Taiwan’s right to exist as an independent nation seems a good place to start. The right and wrong of the issue is clear-cut and it has always been a touchy area for the CCP, whose greatest fear is its sweeping authority being undermined.

In the Economist’s democracy index, Taiwan ranks third in Asia and 31st in the world (higher than Italy and Belgium). Meanwhile, China languishes among the fifteen least democratic countries, making it more authoritarian than Cuba and Iran. While Taiwan was legalising same-sex marriage, making it the first country in Asia to do so, China was writing ‘Xi Jinping Thought’ into its constitution.

Taiwan stands ready and able to become a fully-fledged member of the international community. There ought to be no question about its validity as an independent country. You might even argue that the island nation, which calls itself the Republic of China, has a much stronger claim to be the Chinese government than Beijing.

On top of everything else, Taiwan is a trailblazing Covid success story. Its total death count from the pandemic to date is seven. The Taiwanese government is also going above and beyond any reasonable expectations in order to build friendships with other democracies around the world, including the UK.

Despite the western world unfairly shunning it in favour of China’s economic might, Taiwan continues to behave courteously towards its would-be allies. For instance, the Taiwanese government donated over a million face masks to the NHS at the height of the British coronavirus outbreak.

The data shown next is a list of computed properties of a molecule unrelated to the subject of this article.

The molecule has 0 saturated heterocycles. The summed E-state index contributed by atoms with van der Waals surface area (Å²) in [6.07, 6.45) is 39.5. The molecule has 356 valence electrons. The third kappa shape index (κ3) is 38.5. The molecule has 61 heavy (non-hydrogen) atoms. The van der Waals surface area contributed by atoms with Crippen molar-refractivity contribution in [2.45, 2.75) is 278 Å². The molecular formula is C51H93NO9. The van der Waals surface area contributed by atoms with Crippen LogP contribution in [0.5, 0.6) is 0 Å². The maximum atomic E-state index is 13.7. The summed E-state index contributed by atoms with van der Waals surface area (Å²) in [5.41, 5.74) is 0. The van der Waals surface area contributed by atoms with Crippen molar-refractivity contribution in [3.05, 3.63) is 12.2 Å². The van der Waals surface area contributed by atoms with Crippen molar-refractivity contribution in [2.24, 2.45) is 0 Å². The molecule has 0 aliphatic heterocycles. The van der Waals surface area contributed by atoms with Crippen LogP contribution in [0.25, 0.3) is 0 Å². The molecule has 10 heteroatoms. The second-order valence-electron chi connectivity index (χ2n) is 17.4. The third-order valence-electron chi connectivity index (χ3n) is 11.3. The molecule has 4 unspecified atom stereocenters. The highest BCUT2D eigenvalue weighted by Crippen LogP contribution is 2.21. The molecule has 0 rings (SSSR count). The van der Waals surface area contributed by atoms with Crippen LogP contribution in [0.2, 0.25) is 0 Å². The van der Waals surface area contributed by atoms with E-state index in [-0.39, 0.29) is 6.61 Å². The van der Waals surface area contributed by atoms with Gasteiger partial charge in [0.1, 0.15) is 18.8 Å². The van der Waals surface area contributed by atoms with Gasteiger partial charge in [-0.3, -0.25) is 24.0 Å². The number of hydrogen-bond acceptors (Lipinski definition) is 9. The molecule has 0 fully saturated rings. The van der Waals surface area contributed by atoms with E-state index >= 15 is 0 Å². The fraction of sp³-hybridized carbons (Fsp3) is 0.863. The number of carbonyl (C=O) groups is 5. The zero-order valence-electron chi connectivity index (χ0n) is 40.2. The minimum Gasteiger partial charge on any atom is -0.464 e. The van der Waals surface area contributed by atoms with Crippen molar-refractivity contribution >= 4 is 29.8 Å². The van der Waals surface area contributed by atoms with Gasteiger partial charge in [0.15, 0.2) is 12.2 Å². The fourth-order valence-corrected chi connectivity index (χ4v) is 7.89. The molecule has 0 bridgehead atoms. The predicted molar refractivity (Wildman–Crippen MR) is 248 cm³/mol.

Since then, Taiwan has – politely – asked to join the UN and be recognised as an independent nation, calmly pointing out the enormous body of evidence and precedents in its favour. Those calls have gone unheard. Some bridge-building is going on – such as through UK Export Finance investing in a Taiwanese renewable energy project – but it will never go far enough while China is still in the picture.

The British left is beginning to stake its flag in Beijing apologia. Now is the time for Conservatives to demonstrate what post-Brexit Global Britain could look like by standing up for freedom on the world stage. The first step ought to be reconsidering the long-outdated One-China Policy, which would surely cause a ripple of similar actions across the west and – potentially – force the UN to reconsider its close relationship with China.

The Government has an opportunity to lead the world on de-Sinofication and create a valuable new ally for Britain in the process. Let’s not waste any more time.

Alexander Woolf: My economic views are mainstream – but have been almost impossible to air at Britain’s universities

2 Aug

Alexander Woolf is a PhD researcher in political economy and a former parliamentary assistant. 

During my years as an undergraduate politics student, I gradually learnt how writing assignments from a free market perspective was like asking to be failed. By my final year, I acquiesced to writing through a socialist lens and I received high Firsts every time.